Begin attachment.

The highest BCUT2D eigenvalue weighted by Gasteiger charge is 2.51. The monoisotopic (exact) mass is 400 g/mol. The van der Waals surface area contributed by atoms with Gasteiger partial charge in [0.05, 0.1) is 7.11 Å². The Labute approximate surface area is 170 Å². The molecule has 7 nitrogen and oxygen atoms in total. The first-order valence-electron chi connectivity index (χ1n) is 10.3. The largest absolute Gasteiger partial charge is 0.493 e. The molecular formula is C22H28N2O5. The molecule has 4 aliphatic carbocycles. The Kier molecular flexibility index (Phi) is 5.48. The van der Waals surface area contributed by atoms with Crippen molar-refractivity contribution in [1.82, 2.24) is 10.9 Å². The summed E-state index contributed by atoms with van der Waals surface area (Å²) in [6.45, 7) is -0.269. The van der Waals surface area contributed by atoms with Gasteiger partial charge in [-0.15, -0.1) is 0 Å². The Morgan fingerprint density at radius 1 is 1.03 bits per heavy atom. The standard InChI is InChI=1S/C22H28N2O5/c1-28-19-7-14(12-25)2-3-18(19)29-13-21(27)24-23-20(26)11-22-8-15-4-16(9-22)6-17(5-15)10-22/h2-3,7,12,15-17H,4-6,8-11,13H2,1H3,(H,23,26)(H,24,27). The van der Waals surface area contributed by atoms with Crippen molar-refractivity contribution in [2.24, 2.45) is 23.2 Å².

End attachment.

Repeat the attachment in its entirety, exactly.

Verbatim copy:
The highest BCUT2D eigenvalue weighted by Gasteiger charge is 2.51. The monoisotopic (exact) mass is 400 g/mol. The van der Waals surface area contributed by atoms with Gasteiger partial charge in [0.05, 0.1) is 7.11 Å². The Labute approximate surface area is 170 Å². The molecule has 7 nitrogen and oxygen atoms in total. The first-order valence-electron chi connectivity index (χ1n) is 10.3. The largest absolute Gasteiger partial charge is 0.493 e. The molecular formula is C22H28N2O5. The molecule has 4 aliphatic carbocycles. The Kier molecular flexibility index (Phi) is 5.48. The van der Waals surface area contributed by atoms with Crippen molar-refractivity contribution in [1.82, 2.24) is 10.9 Å². The summed E-state index contributed by atoms with van der Waals surface area (Å²) in [6.45, 7) is -0.269. The van der Waals surface area contributed by atoms with Gasteiger partial charge in [-0.15, -0.1) is 0 Å². The Morgan fingerprint density at radius 1 is 1.03 bits per heavy atom. The standard InChI is InChI=1S/C22H28N2O5/c1-28-19-7-14(12-25)2-3-18(19)29-13-21(27)24-23-20(26)11-22-8-15-4-16(9-22)6-17(5-15)10-22/h2-3,7,12,15-17H,4-6,8-11,13H2,1H3,(H,23,26)(H,24,27). The van der Waals surface area contributed by atoms with Crippen molar-refractivity contribution in [2.24, 2.45) is 23.2 Å².